Current Mortgage Rates for Monday, March 19, 2012

Mortgage rates rose last week, finally giving way to several months worth of relatively positive economic data.  Will rates continue on their upward trend this week?  There are several factors that are going to come into play.

There is not a ton of economic data this week.  There are three housing-specific reports – Housing Starts on Tuesday, Existing Home Sales on Wednesday, and New Home Sales on Friday.  Additionally, Initial Jobless Claims are published on Thursday.  If we see continued economic growth in the published data, we could very easily see rates continue rising this week.

Given the relative lack of reports this week, we could see other pieces of news have a larger than expected impact on the markets.  Once again, debt problems are beginning to crop up in Europe.  This time Portugal is the country that is front and center. Yields on Portuguese 10-year bonds are now running north of 13%, and there is speculation that Portugal will need more money to meet its financial obligations.  In addition to this, there are renewed protests and strikes over austerity measures in Greece.  If the situation in Europe devolves further, we could see mortgage rates improve.

This week could be telling for the future of mortgage rates.  If we see the upward trend reinforced, it could be a sign that we have left record low rates behind for the time being.

A Few of Our Popular Rates and Products*:

Mortgage Product Mortgage Rates APR
30 Year Fixed Conventional Mortgage 3.750% 3.865%
20 Year Fixed Conventional Mortgage 3.500% 3.661%
15 Year Fixed Conventional Mortgage 3.125% 3.329%
30 Year Fixed FHA Mortgage 3.750% 5.092%
15 Year Fixed Conforming Jumbo 3.500% 3.670%
30 Year Fixed Conforming Jumbo 4.375% 4.474%
5/1 Adjustable Rate Mortgage 2.500% 2.476%
5/1 Adjustable Rate Conforming Jumbo Mortgage 2.750% 2.711%

***Mortgage change frequently. These rates were quoted at 12:40 P.M., on March 19, 2012. Call 877-868-2503 for more details.***

Today’s News, Links, and Things I’m Reading:

Housing Wire: Maryland Legislation For Foreclosure Registry Gains Traction.

Washington Post: Monti to Meet Labor Unions Amid Fresh Warning on Euro Crisis.  Despite the temporary resolution of the Greek debt issue, things are still very bad in Europe and in need of fundamental change.

Reuters: Apple to Initiate Dividend, Share Buyback.  Evidently Apple is sitting on $100 billion in cash.

NYT: Making Sure Your Exit Music is Loud and Clear.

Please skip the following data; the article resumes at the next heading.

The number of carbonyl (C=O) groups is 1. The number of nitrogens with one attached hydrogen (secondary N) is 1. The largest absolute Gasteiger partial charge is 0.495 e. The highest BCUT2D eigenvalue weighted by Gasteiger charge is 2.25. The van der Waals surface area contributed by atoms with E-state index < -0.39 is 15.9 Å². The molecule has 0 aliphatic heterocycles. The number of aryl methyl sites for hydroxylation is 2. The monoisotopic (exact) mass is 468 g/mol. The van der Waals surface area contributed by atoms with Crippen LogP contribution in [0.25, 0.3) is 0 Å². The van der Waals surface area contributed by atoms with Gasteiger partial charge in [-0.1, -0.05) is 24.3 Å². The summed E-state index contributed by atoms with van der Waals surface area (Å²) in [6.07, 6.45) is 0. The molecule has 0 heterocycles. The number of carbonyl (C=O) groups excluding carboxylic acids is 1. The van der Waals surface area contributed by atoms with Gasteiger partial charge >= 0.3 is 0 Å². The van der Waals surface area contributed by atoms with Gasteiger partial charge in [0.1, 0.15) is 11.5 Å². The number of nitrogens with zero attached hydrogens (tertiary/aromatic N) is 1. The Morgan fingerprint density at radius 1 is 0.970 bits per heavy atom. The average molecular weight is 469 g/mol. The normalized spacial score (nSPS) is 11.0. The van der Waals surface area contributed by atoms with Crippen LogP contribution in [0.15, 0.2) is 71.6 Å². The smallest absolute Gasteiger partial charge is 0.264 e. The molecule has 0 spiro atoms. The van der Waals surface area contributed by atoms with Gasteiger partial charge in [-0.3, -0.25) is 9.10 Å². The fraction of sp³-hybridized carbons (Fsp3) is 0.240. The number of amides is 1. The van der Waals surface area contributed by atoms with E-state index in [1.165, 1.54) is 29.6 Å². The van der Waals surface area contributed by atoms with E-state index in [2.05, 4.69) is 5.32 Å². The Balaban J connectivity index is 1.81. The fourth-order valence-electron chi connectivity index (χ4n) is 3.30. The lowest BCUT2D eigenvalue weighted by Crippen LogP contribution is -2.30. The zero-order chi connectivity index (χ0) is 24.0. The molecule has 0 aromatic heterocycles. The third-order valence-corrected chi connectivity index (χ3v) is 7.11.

Mashable: AT&T Loses Throttling Case, Pays $935 to Customer. Yeah, that $935 fine is going to teach them a lesson.  Now if everyone that gets throttled were to receive a check for $935, that might do something.

NYT: The Banks Win, Again. It’s amazing what lobbyists and a relatively small amount of money can accomplish.

ProPublica: Senate Bill Could Roll Back Consumers’ Health Insurance Savings. Once again, behold the power of lobbying.

Calculated Risk: HARP Update: Fannie Mae Updates Desktop Underwriter.  HARP 2.0 is about to start up.

Miami Herald: The Kennedy Assassination: Did Castro Know in Advance?

Popular Science: The Most Amazing Science Images of the Week, March 12-16.

The Atlantic: The Man Who Broke Atlantic City. This is an awesome story.

Slate: Hemingway – How the Great American Novelist Became the Literary Equivalent of the Nike Swoosh.

Washington Post: U.S. Accelerating Cyberweapon Research.

Reuters: NY Mets Owners in $162 Million Madoff Settlement: Judge.  The Mets are a disaster.

* All rates shown are for 30 day rate locks. Longer locks are available. The APR for conventional loan amounts is calculated using a loan amount of $417,000, 1 point, a $495 application fee, $400 appraisal fee, $799 underwriting fee and a $16 flood certification fee. The APR for jumbo loan amounts is calculated using a loan amount of $500,000, two points, a $495 application fee, $400 appraisal fee, $799 underwriting fee and a $16 flood certification fee. The APR for FHA loan amounts is calculated using a loan amount of $295,000, two points, a $495 application fee, $450 appraisal fee, $715 underwriting fee and a $16 flood certification fee. Some rates and fees may vary by state. All interest rates listed are for qualified applicants with 720 or higher FICO and 80 LTV and are subject to mortgage approval with full documentation of income. All rates are subject to change without notice. All rates shown are for 30 day rate locks with 1 point unless otherwise noted.

Total Mortgage consistently offers some of the lowest current mortgage rates, jumbo mortgage rates, and fha mortgage rates in the country.

About Michael Kraus

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